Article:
Keep patients on track with medication synchronization, compliance packaging, and just-in-time delivery
Seven years ago Tyson Drug Co. owner Bob Lomenick started to hate his job. “I didn’t have time to eat lunch or go to the bathroom,” he explained. Today, however, his three pharmacies are filling four times as many prescriptions and are performing well on adherence-focused quality measures, and he has more time. “Now I love what I do,” Lomenick said.
His moment of enlightenment came when he visited another pharmacy during his time as chairman of Mississippi’s independent pharmacy board. During that visit, he saw how efficiently a pharmacy could operate if it synchronized customers’ medication refills.
“The growth we’ve seen over the past five years is proof that this model works,” Lomenick said. Med sync has improved his business and his personal life. “I did it for selfish reasons,” Lomenick said of his decision to start a medication synchronization program. “I was trying to make my life easier.”
But the program did more than free his time. Synchronizing medications:
Streamlined pharmacy efficiency. Their med sync program alone accounts for 800 patients across three pharmacies, totaling 18,000 prescriptions a month in a rural area of Mississippi with heavy enrollment in Medicare Part D and Medicaid. This allows the staff to better manage their time and frees up time for pharmacists to interact with patients in the store.
Improved patient adherence. In addition to synchronizing medications, the pharmacy offers free delivery and free strip packaging with the date and time for every dose. “We do everything we can to make sure patients are taking their medications correctly,” Lomenick said.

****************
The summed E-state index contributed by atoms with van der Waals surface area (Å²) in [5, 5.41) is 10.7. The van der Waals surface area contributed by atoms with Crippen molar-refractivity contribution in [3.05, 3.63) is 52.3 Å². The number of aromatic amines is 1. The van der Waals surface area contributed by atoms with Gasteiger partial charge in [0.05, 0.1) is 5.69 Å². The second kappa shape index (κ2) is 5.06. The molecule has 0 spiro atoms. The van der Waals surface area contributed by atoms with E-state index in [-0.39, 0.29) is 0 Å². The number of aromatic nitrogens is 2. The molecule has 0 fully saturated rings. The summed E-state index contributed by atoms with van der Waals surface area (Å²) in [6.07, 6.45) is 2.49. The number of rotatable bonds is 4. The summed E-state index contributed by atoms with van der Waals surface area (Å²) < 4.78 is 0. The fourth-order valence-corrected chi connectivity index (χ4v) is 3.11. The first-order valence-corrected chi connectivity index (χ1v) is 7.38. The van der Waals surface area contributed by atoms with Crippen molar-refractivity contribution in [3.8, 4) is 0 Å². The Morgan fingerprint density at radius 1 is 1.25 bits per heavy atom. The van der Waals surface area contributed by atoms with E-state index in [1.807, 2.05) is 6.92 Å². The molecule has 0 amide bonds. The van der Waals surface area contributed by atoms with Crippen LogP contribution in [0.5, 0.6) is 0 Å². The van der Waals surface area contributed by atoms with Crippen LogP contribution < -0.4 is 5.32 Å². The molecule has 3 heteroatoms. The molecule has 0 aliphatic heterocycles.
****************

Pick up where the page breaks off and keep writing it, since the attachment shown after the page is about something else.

Provided better information to doctors. Before filling patients’ prescriptions each month, the pharmacy calls and asks patients whether they are having any problems or have made any medication changes. Synchronizing medications also reveals when patients don’t take their medications as prescribed because they are out of sync and aren’t ready for a refill on schedule. When the pharmacy finds a patient is not adherent, it sends a letter to that person’s physician. “A lot of times physicians assume patients are taking medications correctly,” Lomenick said. Knowing a patient isn’t fully adherent allows a physician to consider alternative treatments.
Eased the burden on patients and caregivers. The pharmacy explains how its synchronization and packaging frees patients and their caregivers from sorting out doses into a pill box every week. Afterward, they can see at a glance if they have taken a scheduled medication.
Boosted the pharmacy’s performance on quality measures. Lomenick’s records show patients at 100% PDC in several categories. And although many of the health plans his pharmacy works with don’t participate in EQuIPP™, which limits the amount of quality measurement data that is available, each of the Tyson Drug pharmacies has scored above the five-star goal level for at least one adherence measure.